The Evening Standard interviewed witnesses during the incident and described how the reaction came after a man turned his iPad off after he noticed another commuter staring at it.
A passenger, identified as Jonny said, “There was a guy stood up, dressed smartly with a man bag…he was asking someone who looked Arabic to get off the train amongst other things because he felt threatened by him.”
Eye witness reports describe how others came to the defence of the accused, but the perpetrator seemed “unfazed” by the response.
“The Arabic man looked pretty shocked and clearly didn’t know what to do,” continued Jonny.
“I think he wanted to fight his corner but, thankfully plenty of people stood in between and stopped anything escalating.”
As a life-long Londoner I’ve consistently been amazed by the tolerance that the capital has demonstrated, especially in times of crisis. Even after the 7/7 bombings that shattered Britain’s sense of impenetrability as an island nation, we never lost our humanity.
According to Tell Mama, an advocacy group that documents anti-Muslim occasions in the UK, there has been a sharp rise in the number of incidents following the Paris attacks.
Last week, a Muslim man had to abandon his journey on board a coach after a passenger said he felt ‘uncomfortable’ with him being on board.
There is no doubt that terrorist attacks strike fear into everyone, whether they be at home or abroad.
Britain has a long and illustrious history of maintaining a “stiff upper lip” in the face of adversity. We have gotten used to the idea of living with a malevolent shadow. In the 1980s people were harangued by the thought of being caught in the cross-fire between America and the Soviet Union’s nuclear armageddon.
In the 1990s, the IRA decimated Manchester and tried on several occasions to destroy London. But these threats subsided and the vitriol towards the perpetrators waned. But that was nothing compared to today.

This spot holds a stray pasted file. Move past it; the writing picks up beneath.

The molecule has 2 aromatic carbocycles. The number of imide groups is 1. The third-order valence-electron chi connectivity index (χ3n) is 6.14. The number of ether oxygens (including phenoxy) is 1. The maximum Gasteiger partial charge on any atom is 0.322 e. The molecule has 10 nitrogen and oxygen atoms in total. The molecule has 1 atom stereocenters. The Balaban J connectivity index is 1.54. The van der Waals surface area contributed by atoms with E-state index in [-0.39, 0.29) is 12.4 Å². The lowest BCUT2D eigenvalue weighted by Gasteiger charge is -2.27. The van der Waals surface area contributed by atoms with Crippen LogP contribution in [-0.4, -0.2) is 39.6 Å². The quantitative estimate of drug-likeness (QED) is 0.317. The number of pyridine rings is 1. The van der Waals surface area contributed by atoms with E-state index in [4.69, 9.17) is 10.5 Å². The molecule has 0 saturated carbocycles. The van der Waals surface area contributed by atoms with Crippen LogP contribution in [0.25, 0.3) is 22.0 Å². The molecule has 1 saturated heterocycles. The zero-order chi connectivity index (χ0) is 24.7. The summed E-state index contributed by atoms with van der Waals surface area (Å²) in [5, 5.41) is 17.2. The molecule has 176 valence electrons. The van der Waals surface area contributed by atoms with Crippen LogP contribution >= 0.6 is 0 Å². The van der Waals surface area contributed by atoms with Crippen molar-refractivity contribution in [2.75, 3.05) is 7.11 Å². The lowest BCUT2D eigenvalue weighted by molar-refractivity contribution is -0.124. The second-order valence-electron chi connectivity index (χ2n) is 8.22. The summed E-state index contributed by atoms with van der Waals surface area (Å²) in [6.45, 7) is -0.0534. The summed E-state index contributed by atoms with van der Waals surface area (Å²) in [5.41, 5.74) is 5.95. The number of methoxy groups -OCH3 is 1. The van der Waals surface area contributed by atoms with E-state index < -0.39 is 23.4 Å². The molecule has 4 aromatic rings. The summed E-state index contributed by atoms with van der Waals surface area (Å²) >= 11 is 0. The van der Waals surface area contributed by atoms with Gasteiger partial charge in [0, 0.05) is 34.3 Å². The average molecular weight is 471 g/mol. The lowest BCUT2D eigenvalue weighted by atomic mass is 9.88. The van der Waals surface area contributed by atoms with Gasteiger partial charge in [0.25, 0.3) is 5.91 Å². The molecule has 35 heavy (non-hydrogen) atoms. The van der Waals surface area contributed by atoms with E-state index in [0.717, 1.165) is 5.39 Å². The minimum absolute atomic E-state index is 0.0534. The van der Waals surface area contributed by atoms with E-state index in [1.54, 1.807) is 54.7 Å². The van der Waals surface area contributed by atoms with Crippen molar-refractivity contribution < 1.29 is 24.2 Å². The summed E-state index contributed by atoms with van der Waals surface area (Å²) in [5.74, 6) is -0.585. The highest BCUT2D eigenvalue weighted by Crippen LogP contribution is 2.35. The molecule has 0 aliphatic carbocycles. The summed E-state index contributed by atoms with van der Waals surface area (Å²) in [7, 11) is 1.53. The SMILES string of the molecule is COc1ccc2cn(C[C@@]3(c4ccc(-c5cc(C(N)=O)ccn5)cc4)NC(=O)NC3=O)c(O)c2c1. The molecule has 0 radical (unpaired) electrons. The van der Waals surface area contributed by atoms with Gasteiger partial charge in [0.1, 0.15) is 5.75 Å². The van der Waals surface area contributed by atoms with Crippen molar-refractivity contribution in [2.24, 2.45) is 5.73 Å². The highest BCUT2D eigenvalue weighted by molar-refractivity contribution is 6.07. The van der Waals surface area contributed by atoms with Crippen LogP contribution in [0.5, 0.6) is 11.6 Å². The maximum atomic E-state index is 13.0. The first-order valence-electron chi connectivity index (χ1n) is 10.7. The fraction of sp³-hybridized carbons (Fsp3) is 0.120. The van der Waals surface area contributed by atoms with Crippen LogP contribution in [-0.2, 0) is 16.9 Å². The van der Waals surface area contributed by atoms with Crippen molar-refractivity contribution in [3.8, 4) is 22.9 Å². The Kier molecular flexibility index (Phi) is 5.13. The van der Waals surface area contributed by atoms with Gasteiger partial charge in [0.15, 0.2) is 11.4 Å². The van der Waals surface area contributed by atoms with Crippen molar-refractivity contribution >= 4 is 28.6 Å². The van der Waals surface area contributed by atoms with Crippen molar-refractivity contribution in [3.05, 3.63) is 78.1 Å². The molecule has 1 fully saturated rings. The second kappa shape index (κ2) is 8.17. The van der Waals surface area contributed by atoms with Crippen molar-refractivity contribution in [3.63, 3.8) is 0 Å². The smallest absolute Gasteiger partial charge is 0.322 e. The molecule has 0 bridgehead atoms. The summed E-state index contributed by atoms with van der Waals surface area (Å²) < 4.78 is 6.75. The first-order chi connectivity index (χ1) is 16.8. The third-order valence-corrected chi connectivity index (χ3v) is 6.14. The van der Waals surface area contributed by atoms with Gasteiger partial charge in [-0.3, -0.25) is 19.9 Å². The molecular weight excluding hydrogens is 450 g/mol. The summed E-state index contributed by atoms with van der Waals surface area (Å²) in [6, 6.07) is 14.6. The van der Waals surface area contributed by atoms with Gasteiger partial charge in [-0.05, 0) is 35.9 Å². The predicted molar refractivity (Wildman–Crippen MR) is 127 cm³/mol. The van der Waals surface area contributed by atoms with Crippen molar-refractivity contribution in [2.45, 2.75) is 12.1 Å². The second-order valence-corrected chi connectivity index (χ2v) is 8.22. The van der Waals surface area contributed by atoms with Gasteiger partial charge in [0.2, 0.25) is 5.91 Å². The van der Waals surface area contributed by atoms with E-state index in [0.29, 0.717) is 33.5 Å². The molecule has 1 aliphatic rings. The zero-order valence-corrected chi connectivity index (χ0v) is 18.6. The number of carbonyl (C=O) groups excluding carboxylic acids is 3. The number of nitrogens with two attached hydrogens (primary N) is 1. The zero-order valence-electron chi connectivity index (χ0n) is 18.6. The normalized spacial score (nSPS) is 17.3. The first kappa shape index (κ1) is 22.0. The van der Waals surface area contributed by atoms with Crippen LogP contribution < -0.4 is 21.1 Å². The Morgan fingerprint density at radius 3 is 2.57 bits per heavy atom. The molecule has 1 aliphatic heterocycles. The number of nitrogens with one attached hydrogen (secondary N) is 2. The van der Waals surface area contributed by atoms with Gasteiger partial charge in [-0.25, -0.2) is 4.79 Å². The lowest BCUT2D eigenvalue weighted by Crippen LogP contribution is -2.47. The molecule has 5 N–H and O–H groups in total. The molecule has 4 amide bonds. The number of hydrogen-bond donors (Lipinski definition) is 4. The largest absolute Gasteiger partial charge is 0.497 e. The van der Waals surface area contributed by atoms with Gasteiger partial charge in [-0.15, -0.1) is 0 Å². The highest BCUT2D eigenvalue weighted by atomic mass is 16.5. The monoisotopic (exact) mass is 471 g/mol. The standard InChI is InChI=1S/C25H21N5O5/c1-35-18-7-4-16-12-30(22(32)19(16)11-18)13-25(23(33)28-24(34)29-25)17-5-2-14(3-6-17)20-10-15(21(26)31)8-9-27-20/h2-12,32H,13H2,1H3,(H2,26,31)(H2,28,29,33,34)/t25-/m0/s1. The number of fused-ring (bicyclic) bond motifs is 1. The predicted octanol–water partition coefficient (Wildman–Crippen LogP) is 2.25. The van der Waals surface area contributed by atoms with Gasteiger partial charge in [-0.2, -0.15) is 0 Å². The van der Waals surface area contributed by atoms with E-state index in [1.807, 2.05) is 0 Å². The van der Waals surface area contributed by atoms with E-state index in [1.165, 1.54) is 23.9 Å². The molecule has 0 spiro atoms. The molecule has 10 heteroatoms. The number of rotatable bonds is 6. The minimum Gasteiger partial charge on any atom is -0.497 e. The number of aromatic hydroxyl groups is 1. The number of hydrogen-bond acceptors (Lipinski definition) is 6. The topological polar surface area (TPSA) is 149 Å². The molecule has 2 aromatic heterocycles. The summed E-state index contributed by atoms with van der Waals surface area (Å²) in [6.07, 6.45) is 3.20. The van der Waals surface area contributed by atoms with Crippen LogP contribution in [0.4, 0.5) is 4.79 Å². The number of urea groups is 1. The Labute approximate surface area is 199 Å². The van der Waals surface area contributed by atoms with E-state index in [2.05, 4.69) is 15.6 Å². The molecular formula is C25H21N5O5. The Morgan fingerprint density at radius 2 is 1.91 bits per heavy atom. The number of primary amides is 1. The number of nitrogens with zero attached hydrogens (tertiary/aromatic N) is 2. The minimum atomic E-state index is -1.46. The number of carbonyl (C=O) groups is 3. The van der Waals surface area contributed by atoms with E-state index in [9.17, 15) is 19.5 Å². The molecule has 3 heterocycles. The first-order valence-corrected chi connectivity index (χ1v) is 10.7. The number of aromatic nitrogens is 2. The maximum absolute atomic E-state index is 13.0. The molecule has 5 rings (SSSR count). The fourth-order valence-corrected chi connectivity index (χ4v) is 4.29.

Today our fear is not stoked by a nation state or a political ideology. It comes from a religion, a faith, the colour of a person’s skin. It comes from people who live among us.
After the Paris attacks a clamorous bravado swept across Europe. But this defiance crystallised so clearly on social media masked a deeper truth. That we were terrified and we had no idea what to do about it.
Last week a man armed with a knife attacked three others on London Underground shouting “this is for Syria”.
The raison d’etre of terrorism is to poison a society with terror from within. Events like the one above are a perfect example of the mission of groups like the Islamic State. To slowly turn a country against itself, simultaneously sending the rejected and disenfranchised into the arms of those looking to bolster their ranks.
But rather than paper over our fear and the moral superiority that comes with denying it, we are in fact creating a breeding ground for prejudice, misunderstanding and the systematic destruction of empathy.
Instead we need to confront our fears. I spent a significant portion of my life training to be a psychotherapist. In that time I learned how fear leads to misunderstanding, misunderstanding leads to resentment and resentment leads to hatred.
As a nation we must learn how to say out loud that we are scared. Fear is a perfectly reasonable response and a vital part of being human in light of everything that has happened in Europe this year. There is no “right” response to fear. Fear compels us to act in ways that are as unique as we are.
We are not immune to the things that happen around us. But we can choose not to be cruel as a response.
A buzz-word that flies around therapy circles is empathy: the ability to understand what it is like to walk in someone else’s shoes. But we cannot even begin to understand what it felt like to be that man on a train when we have yet to grapple with how we truly feel about walking around in our own terrified footwear.
It is ok to be scared. It is not ok to terrorise others because of it.
➤ Muslim forced off Tube after commuter complained he used iPad ‘suspiciously’ [Evening Standard]
This post is part of our contributor series. The views expressed are the author's own and not necessarily shared by TNW.